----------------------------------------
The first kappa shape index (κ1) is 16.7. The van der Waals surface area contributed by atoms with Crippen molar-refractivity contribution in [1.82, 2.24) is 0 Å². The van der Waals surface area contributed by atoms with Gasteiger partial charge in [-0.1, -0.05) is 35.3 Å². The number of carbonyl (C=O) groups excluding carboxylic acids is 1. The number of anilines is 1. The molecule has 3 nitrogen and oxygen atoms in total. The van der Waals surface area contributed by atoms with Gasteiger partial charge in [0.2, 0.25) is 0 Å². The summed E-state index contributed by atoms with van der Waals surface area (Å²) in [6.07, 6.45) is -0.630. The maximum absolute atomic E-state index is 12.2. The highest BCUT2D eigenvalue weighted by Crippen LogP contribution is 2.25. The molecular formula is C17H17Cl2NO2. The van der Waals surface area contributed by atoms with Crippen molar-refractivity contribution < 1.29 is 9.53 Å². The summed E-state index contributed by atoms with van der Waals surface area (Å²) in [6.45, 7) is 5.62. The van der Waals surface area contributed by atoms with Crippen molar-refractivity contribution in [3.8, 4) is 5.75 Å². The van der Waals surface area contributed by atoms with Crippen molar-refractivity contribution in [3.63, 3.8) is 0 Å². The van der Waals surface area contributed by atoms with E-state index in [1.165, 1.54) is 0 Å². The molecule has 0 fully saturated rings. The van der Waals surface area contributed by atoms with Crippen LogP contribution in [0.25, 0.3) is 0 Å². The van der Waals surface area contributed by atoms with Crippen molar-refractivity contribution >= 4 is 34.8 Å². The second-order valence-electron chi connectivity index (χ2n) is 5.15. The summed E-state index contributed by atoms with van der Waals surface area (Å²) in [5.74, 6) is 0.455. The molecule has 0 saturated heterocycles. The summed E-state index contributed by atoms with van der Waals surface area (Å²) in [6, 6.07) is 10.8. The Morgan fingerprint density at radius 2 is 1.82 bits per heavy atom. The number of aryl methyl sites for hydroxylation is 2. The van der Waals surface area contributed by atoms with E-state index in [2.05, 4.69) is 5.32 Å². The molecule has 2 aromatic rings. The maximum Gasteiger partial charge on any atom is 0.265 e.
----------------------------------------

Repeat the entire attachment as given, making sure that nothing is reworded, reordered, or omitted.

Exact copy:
The first kappa shape index (κ1) is 16.7. The van der Waals surface area contributed by atoms with Crippen molar-refractivity contribution in [1.82, 2.24) is 0 Å². The van der Waals surface area contributed by atoms with Gasteiger partial charge in [-0.1, -0.05) is 35.3 Å². The number of carbonyl (C=O) groups excluding carboxylic acids is 1. The number of anilines is 1. The molecule has 3 nitrogen and oxygen atoms in total. The van der Waals surface area contributed by atoms with Gasteiger partial charge in [0.2, 0.25) is 0 Å². The summed E-state index contributed by atoms with van der Waals surface area (Å²) in [6.07, 6.45) is -0.630. The maximum absolute atomic E-state index is 12.2. The highest BCUT2D eigenvalue weighted by Crippen LogP contribution is 2.25. The molecular formula is C17H17Cl2NO2. The van der Waals surface area contributed by atoms with Crippen molar-refractivity contribution < 1.29 is 9.53 Å². The summed E-state index contributed by atoms with van der Waals surface area (Å²) in [6.45, 7) is 5.62. The van der Waals surface area contributed by atoms with Crippen molar-refractivity contribution in [3.8, 4) is 5.75 Å². The van der Waals surface area contributed by atoms with Crippen molar-refractivity contribution in [3.63, 3.8) is 0 Å². The van der Waals surface area contributed by atoms with E-state index in [1.165, 1.54) is 0 Å². The molecule has 0 fully saturated rings. The van der Waals surface area contributed by atoms with Crippen LogP contribution in [0.25, 0.3) is 0 Å². The van der Waals surface area contributed by atoms with Crippen molar-refractivity contribution >= 4 is 34.8 Å². The second-order valence-electron chi connectivity index (χ2n) is 5.15. The summed E-state index contributed by atoms with van der Waals surface area (Å²) in [5.74, 6) is 0.455. The molecule has 0 saturated heterocycles. The summed E-state index contributed by atoms with van der Waals surface area (Å²) in [6, 6.07) is 10.8. The Morgan fingerprint density at radius 2 is 1.82 bits per heavy atom. The number of aryl methyl sites for hydroxylation is 2. The van der Waals surface area contributed by atoms with E-state index in [2.05, 4.69) is 5.32 Å². The molecule has 2 aromatic rings. The maximum Gasteiger partial charge on any atom is 0.265 e.